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FRIDAY, March 14, 2014 (HealthDay News) -- For adolescents with cancer, mindfulness-based meditation is associated with a reduction in depressive symptoms, and with increased sleep quality for girls, according to a study presented at the annual meeting of the American Psychosomatic Society, held from March 12 to 15 in San Francisco.
Catherine Malboeuf-Hurtubise, from the University of Montreal, and colleagues conducted a prospective study to examine mood, sleep, and quality of life in 13 adolescents with cancer. Eight participants were assigned to eight 90-minute weekly mindfulness-based meditation sessions and five adolescents were put on a wait-list (control). Patients completed questionnaires at baseline and after the last meditation session.
The researchers found that after eight sessions participants in the mindfulness-based meditation group had a reduction in depressive symptoms, with a trend toward significance. In the mindfulness group, sleep quality increased for girls, with a trend toward significance. Large effect sizes were seen for negative emotionality and anxiety in boys, and mindfulness scores in girls, although these effects were not significant.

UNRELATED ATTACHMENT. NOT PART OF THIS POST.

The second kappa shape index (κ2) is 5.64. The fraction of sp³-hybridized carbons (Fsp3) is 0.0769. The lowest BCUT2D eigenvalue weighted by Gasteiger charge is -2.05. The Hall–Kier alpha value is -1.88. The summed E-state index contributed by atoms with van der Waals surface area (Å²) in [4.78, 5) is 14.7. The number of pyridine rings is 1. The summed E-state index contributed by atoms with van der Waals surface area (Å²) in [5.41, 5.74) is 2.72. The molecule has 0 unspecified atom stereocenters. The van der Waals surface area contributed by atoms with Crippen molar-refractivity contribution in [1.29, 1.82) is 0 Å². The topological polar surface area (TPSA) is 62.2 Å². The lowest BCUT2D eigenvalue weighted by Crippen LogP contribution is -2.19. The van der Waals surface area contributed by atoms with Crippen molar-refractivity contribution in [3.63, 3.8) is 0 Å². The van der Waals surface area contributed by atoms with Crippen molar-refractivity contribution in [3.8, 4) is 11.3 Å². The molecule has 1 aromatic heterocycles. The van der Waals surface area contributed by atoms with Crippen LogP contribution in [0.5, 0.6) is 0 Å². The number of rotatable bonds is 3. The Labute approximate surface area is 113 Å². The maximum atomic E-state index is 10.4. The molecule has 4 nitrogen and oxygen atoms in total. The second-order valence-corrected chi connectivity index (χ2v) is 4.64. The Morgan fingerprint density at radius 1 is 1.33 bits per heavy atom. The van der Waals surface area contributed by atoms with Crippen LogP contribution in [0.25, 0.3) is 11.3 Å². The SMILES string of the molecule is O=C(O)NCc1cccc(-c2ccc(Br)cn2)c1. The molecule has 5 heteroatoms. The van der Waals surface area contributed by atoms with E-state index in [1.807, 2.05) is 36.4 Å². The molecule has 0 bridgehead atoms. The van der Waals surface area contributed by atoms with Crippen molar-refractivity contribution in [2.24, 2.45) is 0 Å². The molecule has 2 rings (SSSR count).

"Mindfulness-based interventions for teenagers with cancer appear as a promising option to lighten psychological inconveniences of living with cancer," Malboeuf-Hurtubise said in a statement.